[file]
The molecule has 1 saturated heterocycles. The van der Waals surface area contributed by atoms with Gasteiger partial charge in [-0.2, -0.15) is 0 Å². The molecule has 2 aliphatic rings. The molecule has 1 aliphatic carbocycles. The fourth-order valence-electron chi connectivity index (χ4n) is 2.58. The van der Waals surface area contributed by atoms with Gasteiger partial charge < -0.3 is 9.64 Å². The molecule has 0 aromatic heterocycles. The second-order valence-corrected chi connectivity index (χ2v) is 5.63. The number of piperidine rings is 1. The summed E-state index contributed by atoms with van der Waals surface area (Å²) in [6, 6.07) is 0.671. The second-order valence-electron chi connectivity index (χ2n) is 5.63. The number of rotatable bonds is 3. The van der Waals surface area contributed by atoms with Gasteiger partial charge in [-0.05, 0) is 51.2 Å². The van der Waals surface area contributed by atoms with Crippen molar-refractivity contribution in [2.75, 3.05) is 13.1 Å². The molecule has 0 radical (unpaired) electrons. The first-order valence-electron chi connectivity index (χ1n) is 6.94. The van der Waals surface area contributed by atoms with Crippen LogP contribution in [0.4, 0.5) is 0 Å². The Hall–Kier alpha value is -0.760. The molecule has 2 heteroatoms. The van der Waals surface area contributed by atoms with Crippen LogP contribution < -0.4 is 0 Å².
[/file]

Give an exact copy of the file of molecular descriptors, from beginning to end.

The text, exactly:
The molecule has 1 saturated heterocycles. The van der Waals surface area contributed by atoms with Gasteiger partial charge in [-0.2, -0.15) is 0 Å². The molecule has 2 aliphatic rings. The molecule has 1 aliphatic carbocycles. The fourth-order valence-electron chi connectivity index (χ4n) is 2.58. The van der Waals surface area contributed by atoms with Gasteiger partial charge < -0.3 is 9.64 Å². The molecule has 0 aromatic heterocycles. The second-order valence-corrected chi connectivity index (χ2v) is 5.63. The number of piperidine rings is 1. The summed E-state index contributed by atoms with van der Waals surface area (Å²) in [6, 6.07) is 0.671. The second-order valence-electron chi connectivity index (χ2n) is 5.63. The number of rotatable bonds is 3. The van der Waals surface area contributed by atoms with Gasteiger partial charge in [-0.05, 0) is 51.2 Å². The van der Waals surface area contributed by atoms with Crippen molar-refractivity contribution in [2.75, 3.05) is 13.1 Å². The molecule has 0 radical (unpaired) electrons. The first-order valence-electron chi connectivity index (χ1n) is 6.94. The van der Waals surface area contributed by atoms with Crippen LogP contribution in [0.4, 0.5) is 0 Å². The Hall–Kier alpha value is -0.760. The molecule has 2 heteroatoms. The van der Waals surface area contributed by atoms with Crippen LogP contribution < -0.4 is 0 Å².